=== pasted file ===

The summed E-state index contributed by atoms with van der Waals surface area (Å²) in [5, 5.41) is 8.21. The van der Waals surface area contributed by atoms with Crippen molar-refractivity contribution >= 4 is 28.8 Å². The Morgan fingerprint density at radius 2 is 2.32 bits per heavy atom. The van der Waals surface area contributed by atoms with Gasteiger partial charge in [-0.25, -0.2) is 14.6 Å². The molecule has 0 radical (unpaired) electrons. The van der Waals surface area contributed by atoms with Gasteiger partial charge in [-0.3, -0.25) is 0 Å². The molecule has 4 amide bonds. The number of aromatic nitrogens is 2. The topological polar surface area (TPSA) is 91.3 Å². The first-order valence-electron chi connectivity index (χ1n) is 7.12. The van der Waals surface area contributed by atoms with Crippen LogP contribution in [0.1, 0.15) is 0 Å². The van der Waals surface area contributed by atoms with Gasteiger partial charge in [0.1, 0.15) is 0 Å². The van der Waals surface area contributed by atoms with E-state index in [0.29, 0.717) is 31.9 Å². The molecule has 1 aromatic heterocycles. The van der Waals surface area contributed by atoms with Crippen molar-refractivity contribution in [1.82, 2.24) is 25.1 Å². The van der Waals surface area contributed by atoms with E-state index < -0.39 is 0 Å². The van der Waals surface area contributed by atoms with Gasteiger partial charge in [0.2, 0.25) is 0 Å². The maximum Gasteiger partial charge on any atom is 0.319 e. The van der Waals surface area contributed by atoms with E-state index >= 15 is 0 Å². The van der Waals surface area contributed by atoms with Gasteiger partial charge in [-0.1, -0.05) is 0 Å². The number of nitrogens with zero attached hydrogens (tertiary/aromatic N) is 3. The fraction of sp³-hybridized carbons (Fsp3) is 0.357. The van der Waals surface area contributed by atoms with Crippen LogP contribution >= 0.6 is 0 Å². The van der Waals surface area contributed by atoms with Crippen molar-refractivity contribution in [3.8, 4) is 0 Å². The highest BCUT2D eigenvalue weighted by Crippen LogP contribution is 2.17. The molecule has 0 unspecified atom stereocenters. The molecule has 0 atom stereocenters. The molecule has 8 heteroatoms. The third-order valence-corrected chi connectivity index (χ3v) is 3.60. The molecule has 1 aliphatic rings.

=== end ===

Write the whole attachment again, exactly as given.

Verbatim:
The summed E-state index contributed by atoms with van der Waals surface area (Å²) in [5, 5.41) is 8.21. The van der Waals surface area contributed by atoms with Crippen molar-refractivity contribution >= 4 is 28.8 Å². The Morgan fingerprint density at radius 2 is 2.32 bits per heavy atom. The van der Waals surface area contributed by atoms with Gasteiger partial charge in [-0.25, -0.2) is 14.6 Å². The molecule has 0 radical (unpaired) electrons. The van der Waals surface area contributed by atoms with Gasteiger partial charge in [-0.3, -0.25) is 0 Å². The molecule has 4 amide bonds. The number of aromatic nitrogens is 2. The topological polar surface area (TPSA) is 91.3 Å². The first-order valence-electron chi connectivity index (χ1n) is 7.12. The van der Waals surface area contributed by atoms with Crippen LogP contribution in [0.1, 0.15) is 0 Å². The van der Waals surface area contributed by atoms with Gasteiger partial charge in [0.1, 0.15) is 0 Å². The van der Waals surface area contributed by atoms with E-state index in [0.29, 0.717) is 31.9 Å². The molecule has 1 aromatic heterocycles. The van der Waals surface area contributed by atoms with Crippen molar-refractivity contribution in [1.82, 2.24) is 25.1 Å². The van der Waals surface area contributed by atoms with E-state index < -0.39 is 0 Å². The van der Waals surface area contributed by atoms with Gasteiger partial charge in [0.2, 0.25) is 0 Å². The maximum Gasteiger partial charge on any atom is 0.319 e. The van der Waals surface area contributed by atoms with E-state index >= 15 is 0 Å². The van der Waals surface area contributed by atoms with Gasteiger partial charge in [-0.1, -0.05) is 0 Å². The number of nitrogens with zero attached hydrogens (tertiary/aromatic N) is 3. The fraction of sp³-hybridized carbons (Fsp3) is 0.357. The van der Waals surface area contributed by atoms with Crippen LogP contribution >= 0.6 is 0 Å². The van der Waals surface area contributed by atoms with Crippen molar-refractivity contribution in [3.8, 4) is 0 Å². The highest BCUT2D eigenvalue weighted by Crippen LogP contribution is 2.17. The molecule has 0 unspecified atom stereocenters. The molecule has 0 atom stereocenters. The molecule has 8 heteroatoms. The third-order valence-corrected chi connectivity index (χ3v) is 3.60. The molecule has 1 aliphatic rings.